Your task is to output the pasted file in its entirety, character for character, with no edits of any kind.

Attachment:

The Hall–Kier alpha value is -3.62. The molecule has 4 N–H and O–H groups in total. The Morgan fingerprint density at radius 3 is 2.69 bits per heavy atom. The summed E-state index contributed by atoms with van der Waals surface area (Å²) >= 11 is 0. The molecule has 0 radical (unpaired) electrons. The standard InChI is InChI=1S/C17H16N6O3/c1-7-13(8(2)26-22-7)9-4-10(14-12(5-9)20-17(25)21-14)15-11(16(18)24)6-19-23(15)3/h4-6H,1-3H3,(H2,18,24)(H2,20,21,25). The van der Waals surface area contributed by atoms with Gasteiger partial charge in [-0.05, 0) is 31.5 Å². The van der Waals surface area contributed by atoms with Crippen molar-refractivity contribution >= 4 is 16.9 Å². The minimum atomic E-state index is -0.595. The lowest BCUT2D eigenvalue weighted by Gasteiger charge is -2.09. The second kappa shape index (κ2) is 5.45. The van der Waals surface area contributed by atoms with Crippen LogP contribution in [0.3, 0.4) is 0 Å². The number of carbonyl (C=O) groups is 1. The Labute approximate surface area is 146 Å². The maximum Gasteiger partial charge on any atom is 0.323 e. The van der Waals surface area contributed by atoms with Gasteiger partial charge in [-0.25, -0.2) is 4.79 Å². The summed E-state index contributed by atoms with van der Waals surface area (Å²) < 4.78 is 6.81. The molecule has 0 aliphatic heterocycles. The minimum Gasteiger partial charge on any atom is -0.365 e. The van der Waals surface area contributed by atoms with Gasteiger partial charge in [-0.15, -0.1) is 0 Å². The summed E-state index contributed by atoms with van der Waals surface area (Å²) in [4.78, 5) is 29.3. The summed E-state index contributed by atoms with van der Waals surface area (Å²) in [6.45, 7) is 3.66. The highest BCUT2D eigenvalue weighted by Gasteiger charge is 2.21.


The Hall–Kier alpha value is -3.62. The molecule has 4 N–H and O–H groups in total. The Morgan fingerprint density at radius 3 is 2.69 bits per heavy atom. The summed E-state index contributed by atoms with van der Waals surface area (Å²) >= 11 is 0. The molecule has 0 radical (unpaired) electrons. The standard InChI is InChI=1S/C17H16N6O3/c1-7-13(8(2)26-22-7)9-4-10(14-12(5-9)20-17(25)21-14)15-11(16(18)24)6-19-23(15)3/h4-6H,1-3H3,(H2,18,24)(H2,20,21,25). The van der Waals surface area contributed by atoms with Gasteiger partial charge in [-0.05, 0) is 31.5 Å². The van der Waals surface area contributed by atoms with Crippen molar-refractivity contribution >= 4 is 16.9 Å². The minimum atomic E-state index is -0.595. The lowest BCUT2D eigenvalue weighted by Gasteiger charge is -2.09. The second kappa shape index (κ2) is 5.45. The van der Waals surface area contributed by atoms with Crippen LogP contribution in [0.3, 0.4) is 0 Å². The number of carbonyl (C=O) groups is 1. The Labute approximate surface area is 146 Å². The maximum Gasteiger partial charge on any atom is 0.323 e. The van der Waals surface area contributed by atoms with Gasteiger partial charge in [-0.25, -0.2) is 4.79 Å². The summed E-state index contributed by atoms with van der Waals surface area (Å²) < 4.78 is 6.81. The molecule has 0 aliphatic heterocycles. The minimum Gasteiger partial charge on any atom is -0.365 e. The van der Waals surface area contributed by atoms with Gasteiger partial charge in [-0.15, -0.1) is 0 Å². The summed E-state index contributed by atoms with van der Waals surface area (Å²) in [4.78, 5) is 29.3. The summed E-state index contributed by atoms with van der Waals surface area (Å²) in [6.45, 7) is 3.66. The highest BCUT2D eigenvalue weighted by Gasteiger charge is 2.21.